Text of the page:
For hotel owners looking to de-flag and make a go as an independent, the decision often comes down to whether or not you want to control your own destiny.
In the hotel industry, the brand relationship is designed as a mutually beneficial partnership: a two-way street designed to benefit both brands and owners and operators.
In ideal circumstances, that symbiotic dynamic is designed to provide hotel companies with a strong revenue stream and give owners and operators access to the power, prestige and resources of the brand—including support from established sales-and-marketing systems and expertise.
In today’s evolving hospitality landscape, however, the value calculation of those relationships may be shifting—on both sides of the partnership. Hotels are recognizing the importance of carving out a well-defined niche in the industry brandscape, and are being more aggressive about raising and enforcing more demanding brand standards—and subsequently cutting ties with properties that can’t or won’t meet them. Marriott International, for example, recently announced plans to de-flag a number of underperforming Sheraton hotel properties (trimming its portfolio by approximately 10,000 rooms by the end of 2018).
Owners and operators are also being less hesitant about de-flagging. With independents, boutique properties and niche concepts occupying an increasingly significant slice of the industry pie, there is a school of thought that suggests the value of the traditional brand alignment is, if not less valuable, perhaps less essential to the success of a given property.
Owners and operators may see de-flagging as less of a drastic step than in the past, but the determination to leave an existing relationship with a flagship owner and become an independent property is most often framed as a financial decision. Whether over frustration with operational expenses or a perceived opportunity to save money on brand fees, de-flagging is seen as an increasingly appealing bottom-line proposition for some owners and operators.
The problem with this perspective, however, is that it is inherently flawed. By limiting decision-making input strictly to the balance sheet, owners and operators are ignoring the real opportunities (and possibly missing the potential risks!) associated with de-flagging: control.
The idea that de-flagging will save owners up to 9% on brand fees is a myth. Owners and operators will almost certainly find that they have to subsequently turn around and invest that savings in a more intense marketing effort from the property level. There likely will be increased staff costs as you define your independent experience, and potentially increased third-party fees and commissions as you have to tap broader channels to drive revenue.
While I won’t dispute the math behind any individual financial decision, owners and operators need to recognize that the determination of whether or not to strike out on their own should not be made based exclusively—or even primarily—on dollars and cents. Predicting the long-term economic dynamics of a hotel is tricky and involves a number of complex and interrelated factors.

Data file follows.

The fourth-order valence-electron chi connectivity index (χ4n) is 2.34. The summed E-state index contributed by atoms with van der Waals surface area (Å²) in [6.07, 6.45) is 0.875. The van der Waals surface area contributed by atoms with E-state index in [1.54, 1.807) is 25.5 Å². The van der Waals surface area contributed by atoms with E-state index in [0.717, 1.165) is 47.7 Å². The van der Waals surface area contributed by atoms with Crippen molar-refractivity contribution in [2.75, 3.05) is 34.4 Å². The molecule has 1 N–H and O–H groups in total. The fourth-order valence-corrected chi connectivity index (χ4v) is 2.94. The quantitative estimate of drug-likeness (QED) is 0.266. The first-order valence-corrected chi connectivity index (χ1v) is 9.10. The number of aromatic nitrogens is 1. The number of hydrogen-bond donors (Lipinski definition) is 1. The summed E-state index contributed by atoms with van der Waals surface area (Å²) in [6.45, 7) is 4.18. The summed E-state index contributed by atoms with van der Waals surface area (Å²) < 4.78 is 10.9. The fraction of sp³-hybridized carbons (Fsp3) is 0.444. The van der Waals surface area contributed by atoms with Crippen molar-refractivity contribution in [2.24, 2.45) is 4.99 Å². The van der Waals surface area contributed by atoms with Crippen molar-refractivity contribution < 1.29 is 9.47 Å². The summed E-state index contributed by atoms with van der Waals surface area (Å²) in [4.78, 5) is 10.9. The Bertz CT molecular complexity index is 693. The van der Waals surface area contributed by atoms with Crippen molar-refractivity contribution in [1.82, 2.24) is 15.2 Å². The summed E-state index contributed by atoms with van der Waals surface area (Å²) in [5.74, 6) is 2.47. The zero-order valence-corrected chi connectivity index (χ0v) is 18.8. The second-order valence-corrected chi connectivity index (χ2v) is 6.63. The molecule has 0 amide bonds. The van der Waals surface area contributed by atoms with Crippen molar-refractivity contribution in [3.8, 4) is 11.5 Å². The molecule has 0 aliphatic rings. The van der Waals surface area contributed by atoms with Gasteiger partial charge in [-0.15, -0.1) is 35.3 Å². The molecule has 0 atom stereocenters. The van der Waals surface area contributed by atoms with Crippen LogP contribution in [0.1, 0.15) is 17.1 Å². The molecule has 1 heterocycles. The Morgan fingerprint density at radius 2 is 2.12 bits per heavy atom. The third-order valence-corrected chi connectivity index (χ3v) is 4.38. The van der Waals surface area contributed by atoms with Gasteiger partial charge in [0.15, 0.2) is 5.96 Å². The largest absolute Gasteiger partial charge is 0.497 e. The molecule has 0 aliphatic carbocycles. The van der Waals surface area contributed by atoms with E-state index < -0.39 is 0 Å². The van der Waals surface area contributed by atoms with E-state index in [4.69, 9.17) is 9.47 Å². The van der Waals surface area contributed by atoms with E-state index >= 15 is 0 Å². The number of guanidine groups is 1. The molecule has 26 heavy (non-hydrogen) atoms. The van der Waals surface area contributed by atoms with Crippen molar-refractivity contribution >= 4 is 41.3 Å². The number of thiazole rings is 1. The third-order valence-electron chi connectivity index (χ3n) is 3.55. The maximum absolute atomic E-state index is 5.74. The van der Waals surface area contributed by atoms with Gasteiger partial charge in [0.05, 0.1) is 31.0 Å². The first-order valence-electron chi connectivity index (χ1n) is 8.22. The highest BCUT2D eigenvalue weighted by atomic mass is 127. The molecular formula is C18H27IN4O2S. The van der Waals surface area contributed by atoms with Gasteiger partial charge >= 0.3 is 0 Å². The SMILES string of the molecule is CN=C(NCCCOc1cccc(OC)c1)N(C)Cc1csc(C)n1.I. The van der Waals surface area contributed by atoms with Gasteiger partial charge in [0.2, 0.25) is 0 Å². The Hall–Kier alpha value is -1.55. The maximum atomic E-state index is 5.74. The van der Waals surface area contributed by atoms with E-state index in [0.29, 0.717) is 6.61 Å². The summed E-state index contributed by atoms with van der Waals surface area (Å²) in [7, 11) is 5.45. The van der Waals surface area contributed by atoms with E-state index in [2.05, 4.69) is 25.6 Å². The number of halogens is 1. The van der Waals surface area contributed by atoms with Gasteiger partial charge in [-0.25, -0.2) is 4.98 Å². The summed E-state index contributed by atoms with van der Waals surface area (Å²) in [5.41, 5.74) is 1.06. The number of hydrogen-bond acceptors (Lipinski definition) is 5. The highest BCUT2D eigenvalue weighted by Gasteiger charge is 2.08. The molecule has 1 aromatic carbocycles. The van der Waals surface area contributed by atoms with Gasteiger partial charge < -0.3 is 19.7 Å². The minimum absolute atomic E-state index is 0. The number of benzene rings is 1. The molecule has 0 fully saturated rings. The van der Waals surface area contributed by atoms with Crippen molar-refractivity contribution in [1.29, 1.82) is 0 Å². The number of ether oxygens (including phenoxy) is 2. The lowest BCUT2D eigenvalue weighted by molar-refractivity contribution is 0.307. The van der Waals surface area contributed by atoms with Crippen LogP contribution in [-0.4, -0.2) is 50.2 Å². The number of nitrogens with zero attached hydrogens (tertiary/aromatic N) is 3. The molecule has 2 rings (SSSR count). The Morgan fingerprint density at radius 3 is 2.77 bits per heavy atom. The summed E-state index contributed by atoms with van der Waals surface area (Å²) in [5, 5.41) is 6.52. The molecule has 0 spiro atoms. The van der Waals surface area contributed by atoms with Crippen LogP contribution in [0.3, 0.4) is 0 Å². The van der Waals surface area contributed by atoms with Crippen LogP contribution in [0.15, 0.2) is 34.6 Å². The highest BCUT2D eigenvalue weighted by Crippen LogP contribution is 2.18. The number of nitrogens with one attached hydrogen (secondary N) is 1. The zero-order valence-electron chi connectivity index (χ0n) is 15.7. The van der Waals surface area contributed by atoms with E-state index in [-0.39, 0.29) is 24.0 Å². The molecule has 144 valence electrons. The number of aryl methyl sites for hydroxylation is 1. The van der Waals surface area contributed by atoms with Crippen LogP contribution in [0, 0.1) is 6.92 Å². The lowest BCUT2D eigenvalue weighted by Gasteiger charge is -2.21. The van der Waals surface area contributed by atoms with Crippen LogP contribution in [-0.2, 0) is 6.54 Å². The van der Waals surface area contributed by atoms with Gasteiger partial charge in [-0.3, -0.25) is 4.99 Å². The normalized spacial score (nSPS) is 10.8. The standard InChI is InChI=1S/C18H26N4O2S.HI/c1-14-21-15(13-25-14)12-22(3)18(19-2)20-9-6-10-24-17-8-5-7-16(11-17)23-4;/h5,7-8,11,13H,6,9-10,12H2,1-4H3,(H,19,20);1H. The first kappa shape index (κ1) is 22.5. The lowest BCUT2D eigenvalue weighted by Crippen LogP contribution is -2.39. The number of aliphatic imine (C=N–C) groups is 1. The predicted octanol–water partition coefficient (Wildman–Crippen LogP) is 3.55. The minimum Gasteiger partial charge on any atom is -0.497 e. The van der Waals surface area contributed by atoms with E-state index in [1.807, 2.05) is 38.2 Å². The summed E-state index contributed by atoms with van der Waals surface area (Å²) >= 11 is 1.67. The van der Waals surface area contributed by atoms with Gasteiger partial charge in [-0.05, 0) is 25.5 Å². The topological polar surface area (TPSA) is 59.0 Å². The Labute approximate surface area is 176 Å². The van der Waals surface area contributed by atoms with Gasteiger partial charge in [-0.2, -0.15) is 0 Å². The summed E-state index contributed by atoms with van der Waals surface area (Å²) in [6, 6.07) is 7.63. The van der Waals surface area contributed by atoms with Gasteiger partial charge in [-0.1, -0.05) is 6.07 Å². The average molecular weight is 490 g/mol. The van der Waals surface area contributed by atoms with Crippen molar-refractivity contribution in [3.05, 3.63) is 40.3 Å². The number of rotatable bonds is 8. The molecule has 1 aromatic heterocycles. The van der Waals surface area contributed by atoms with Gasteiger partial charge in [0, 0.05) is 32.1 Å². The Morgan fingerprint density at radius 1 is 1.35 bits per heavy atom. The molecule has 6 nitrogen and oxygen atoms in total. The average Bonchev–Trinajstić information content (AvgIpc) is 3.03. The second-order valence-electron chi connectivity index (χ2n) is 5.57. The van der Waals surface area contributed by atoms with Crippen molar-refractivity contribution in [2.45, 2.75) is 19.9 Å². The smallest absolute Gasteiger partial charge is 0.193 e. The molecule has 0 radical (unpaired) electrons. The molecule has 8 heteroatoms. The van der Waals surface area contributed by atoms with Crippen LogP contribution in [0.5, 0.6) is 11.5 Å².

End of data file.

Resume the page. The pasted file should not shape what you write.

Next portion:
I see de-flagging as a simple choice: prioritizing control, identity and self-determination. Would you rather place your asset(s) with one of the big brands and let them dictate design, standards and capital expenditures (mandated projects); or do you want to control your guest experience from start to finish?
De-flagging allows owners to control how they want position the property (both in the market and in the industry), how they want to renovate or update the property to define its “personality,” and the quality and type of amenities they want to provide to position the hotel in the proper average daily rate or competitive set.
The desire for a level of creative freedom that simply may not be possible under the umbrella of a major brand is a big draw for some decision-makers—especially those experienced owners and hotel management professionals who see an opportunity to break out of what they feel are limiting brand standards and mandates, and sink or swim based on their own decision-making.
Ultimately, that is where the real financial rubber meets the road: not in brand fees or in how operational expenses are deployed, but in a hotel’s ability to carve out a well-defined niche in an increasingly crowded and competitive marketplace.
De-flagging requires disciplined and experienced leadership and sound business practices and instincts. But even more fundamentally than that, it requires a desire—and an ability—to successfully control your own destiny.
Chris Green is the COO of Chesapeake Hospitality. He brings more than a quarter century of successful hospitality operations experience to Chesapeake’s corporate team, including nearly a decade in the field at various Chesapeake-managed properties. For more information, visit https://www.chesapeakehospitality.com/.
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